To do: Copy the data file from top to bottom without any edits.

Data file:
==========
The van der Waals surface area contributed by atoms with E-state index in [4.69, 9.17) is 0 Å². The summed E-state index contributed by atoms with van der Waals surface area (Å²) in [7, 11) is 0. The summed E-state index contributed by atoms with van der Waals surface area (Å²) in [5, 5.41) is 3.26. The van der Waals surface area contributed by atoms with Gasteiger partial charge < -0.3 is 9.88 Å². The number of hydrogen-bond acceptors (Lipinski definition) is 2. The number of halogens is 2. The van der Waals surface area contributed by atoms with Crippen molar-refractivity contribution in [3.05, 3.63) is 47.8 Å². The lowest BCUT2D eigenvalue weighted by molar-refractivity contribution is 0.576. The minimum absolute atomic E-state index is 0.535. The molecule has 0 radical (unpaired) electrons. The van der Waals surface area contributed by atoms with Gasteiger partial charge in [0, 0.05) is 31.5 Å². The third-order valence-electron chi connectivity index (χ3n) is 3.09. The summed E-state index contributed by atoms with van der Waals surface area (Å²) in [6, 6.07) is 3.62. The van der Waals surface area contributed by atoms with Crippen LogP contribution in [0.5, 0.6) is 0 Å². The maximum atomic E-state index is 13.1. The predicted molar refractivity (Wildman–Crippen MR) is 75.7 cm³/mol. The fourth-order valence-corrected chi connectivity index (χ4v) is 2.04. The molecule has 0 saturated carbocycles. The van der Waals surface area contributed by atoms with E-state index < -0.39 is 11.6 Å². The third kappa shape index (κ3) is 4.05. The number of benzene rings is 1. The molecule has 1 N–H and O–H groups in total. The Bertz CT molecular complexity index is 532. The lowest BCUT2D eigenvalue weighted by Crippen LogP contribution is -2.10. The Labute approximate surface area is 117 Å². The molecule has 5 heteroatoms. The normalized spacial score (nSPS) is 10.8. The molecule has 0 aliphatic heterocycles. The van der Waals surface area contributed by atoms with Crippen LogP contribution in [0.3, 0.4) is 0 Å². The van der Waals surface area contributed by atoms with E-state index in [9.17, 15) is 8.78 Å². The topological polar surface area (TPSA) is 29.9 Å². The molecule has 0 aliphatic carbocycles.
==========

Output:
The van der Waals surface area contributed by atoms with E-state index in [4.69, 9.17) is 0 Å². The summed E-state index contributed by atoms with van der Waals surface area (Å²) in [7, 11) is 0. The summed E-state index contributed by atoms with van der Waals surface area (Å²) in [5, 5.41) is 3.26. The van der Waals surface area contributed by atoms with Gasteiger partial charge < -0.3 is 9.88 Å². The number of hydrogen-bond acceptors (Lipinski definition) is 2. The number of halogens is 2. The van der Waals surface area contributed by atoms with Crippen molar-refractivity contribution in [3.05, 3.63) is 47.8 Å². The lowest BCUT2D eigenvalue weighted by molar-refractivity contribution is 0.576. The minimum absolute atomic E-state index is 0.535. The molecule has 0 radical (unpaired) electrons. The van der Waals surface area contributed by atoms with Gasteiger partial charge in [0, 0.05) is 31.5 Å². The third-order valence-electron chi connectivity index (χ3n) is 3.09. The summed E-state index contributed by atoms with van der Waals surface area (Å²) in [6, 6.07) is 3.62. The van der Waals surface area contributed by atoms with Crippen LogP contribution in [0.5, 0.6) is 0 Å². The maximum atomic E-state index is 13.1. The predicted molar refractivity (Wildman–Crippen MR) is 75.7 cm³/mol. The fourth-order valence-corrected chi connectivity index (χ4v) is 2.04. The molecule has 0 saturated carbocycles. The van der Waals surface area contributed by atoms with E-state index < -0.39 is 11.6 Å². The third kappa shape index (κ3) is 4.05. The number of benzene rings is 1. The molecule has 1 N–H and O–H groups in total. The Bertz CT molecular complexity index is 532. The lowest BCUT2D eigenvalue weighted by Crippen LogP contribution is -2.10. The Labute approximate surface area is 117 Å². The molecule has 5 heteroatoms. The normalized spacial score (nSPS) is 10.8. The molecule has 0 aliphatic heterocycles. The van der Waals surface area contributed by atoms with Crippen LogP contribution in [0.3, 0.4) is 0 Å². The van der Waals surface area contributed by atoms with E-state index in [9.17, 15) is 8.78 Å². The topological polar surface area (TPSA) is 29.9 Å². The molecule has 0 aliphatic carbocycles.